of their different masters and the at others absent, and did vot seem to state of crops, &c. in the same manner know what he was doing - that he would as the mechanics of London talk of the sometimes walk about in the church ministry and the price of stocks. Upon yards all night-and added, that she å seat near the fire sate a Jew, who thought he had been crossed in lore, travelled with his box of merchandize poor gentleman, for that he wore à through the country villages, selling miniature of a lady tied about his trinkets, rhubarb, &c. : this worthy was neck with a black ribbon. She said, a nalive of Duke's place; but having that every one respected him, the chita been in his youth in the occupatioit dreo of ihe village all doated on him; of a candle-souffer at a minor theatre, he was the companion of their sports, where he had studied stage-effect, and and their adviser in all their dificulties fancying that a foreiga dress would con, he had now kept his bed for some fer an imposing appearance, and was days, and she feared he would never calculated to give importance to the quit it alive-she believed he was in medical part of his profession, he had a declive-the clergyman of the parish takeu the habit of a Turk, in which be was then with him, at bis own request, how travelled.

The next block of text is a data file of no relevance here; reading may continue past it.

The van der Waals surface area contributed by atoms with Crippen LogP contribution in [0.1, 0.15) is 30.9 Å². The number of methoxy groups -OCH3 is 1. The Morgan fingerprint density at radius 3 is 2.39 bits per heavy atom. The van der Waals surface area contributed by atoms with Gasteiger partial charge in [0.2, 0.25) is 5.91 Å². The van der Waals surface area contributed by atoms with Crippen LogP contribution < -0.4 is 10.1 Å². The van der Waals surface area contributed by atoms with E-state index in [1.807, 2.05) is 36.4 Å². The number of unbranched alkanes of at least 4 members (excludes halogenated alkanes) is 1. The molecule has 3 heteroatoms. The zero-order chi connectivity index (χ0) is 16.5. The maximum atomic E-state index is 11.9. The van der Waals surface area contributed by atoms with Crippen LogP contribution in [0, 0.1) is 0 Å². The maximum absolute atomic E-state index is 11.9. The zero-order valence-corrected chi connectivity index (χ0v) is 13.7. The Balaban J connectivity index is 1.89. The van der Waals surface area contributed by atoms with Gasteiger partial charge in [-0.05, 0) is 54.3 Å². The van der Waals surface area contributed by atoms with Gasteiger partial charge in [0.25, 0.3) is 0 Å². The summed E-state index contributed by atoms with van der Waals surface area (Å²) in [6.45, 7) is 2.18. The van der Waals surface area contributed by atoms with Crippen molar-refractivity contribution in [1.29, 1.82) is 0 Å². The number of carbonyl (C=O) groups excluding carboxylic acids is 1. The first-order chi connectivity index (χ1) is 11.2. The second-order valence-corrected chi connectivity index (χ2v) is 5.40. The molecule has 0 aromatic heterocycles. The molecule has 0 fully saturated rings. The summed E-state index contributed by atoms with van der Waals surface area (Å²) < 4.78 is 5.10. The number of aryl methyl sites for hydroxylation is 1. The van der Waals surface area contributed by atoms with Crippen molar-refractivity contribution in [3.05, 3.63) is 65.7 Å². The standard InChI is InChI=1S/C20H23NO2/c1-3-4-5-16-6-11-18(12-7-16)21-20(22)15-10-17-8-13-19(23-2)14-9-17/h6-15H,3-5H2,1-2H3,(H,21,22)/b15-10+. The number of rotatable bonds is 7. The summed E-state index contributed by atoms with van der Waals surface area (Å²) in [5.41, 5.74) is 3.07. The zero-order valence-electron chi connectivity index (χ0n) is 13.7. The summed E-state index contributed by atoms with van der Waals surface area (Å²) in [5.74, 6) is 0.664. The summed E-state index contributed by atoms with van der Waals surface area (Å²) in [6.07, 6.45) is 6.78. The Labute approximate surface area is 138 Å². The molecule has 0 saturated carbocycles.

Maurice was must interested in the Wbile Maurice was amusing himself woman's. account of the dying indu: with observing these characters, the and the truth of it was undoubted in post-boy relurned with intelligence that his mind, for during the recital the the chaise was too much dainaged to tears had stood in her eyes. He exadmit of his proceeding on his journey. pressed a wish to see the gentlemiad; Maurice was much vexed - the post. for the purpose of offering his as boy made an attempt at what he cou- sistance, if it could be of service. The. sidered consolation, by telling him, that landlady thanked him, aod requested if the chaise had out been so much da- him to follow.ber : leading the way maged, the horse was too lame to go on. up a small staircase, she conducted him No borses or conveyance could be ube to a chamber, the door of which she tained from the house ; and even if he gently opened, and in a whisper desired had been inclined to proceed on foot, him to walk in- lie entered. the stort continuing with unabated Upon a low bed at the end of a violence would have prevented him. small, but clean, room, lay the cmaHe fouod, therefore, that he must stay ciated form of a young man- the light there all night, however uuwillingly; of a candle on a chair, shaded by the and he made up his mind to endure form of the clergyınan of the parishi, the evils which he could not remedy, who was kneeling by the bed side, cast with a degree of resignation and phi- a gleam on the countenance of the sick losophy, which I would recommend as man; some curls of dark brown hair, an example for my irritable readers. which had escaped from under his cap,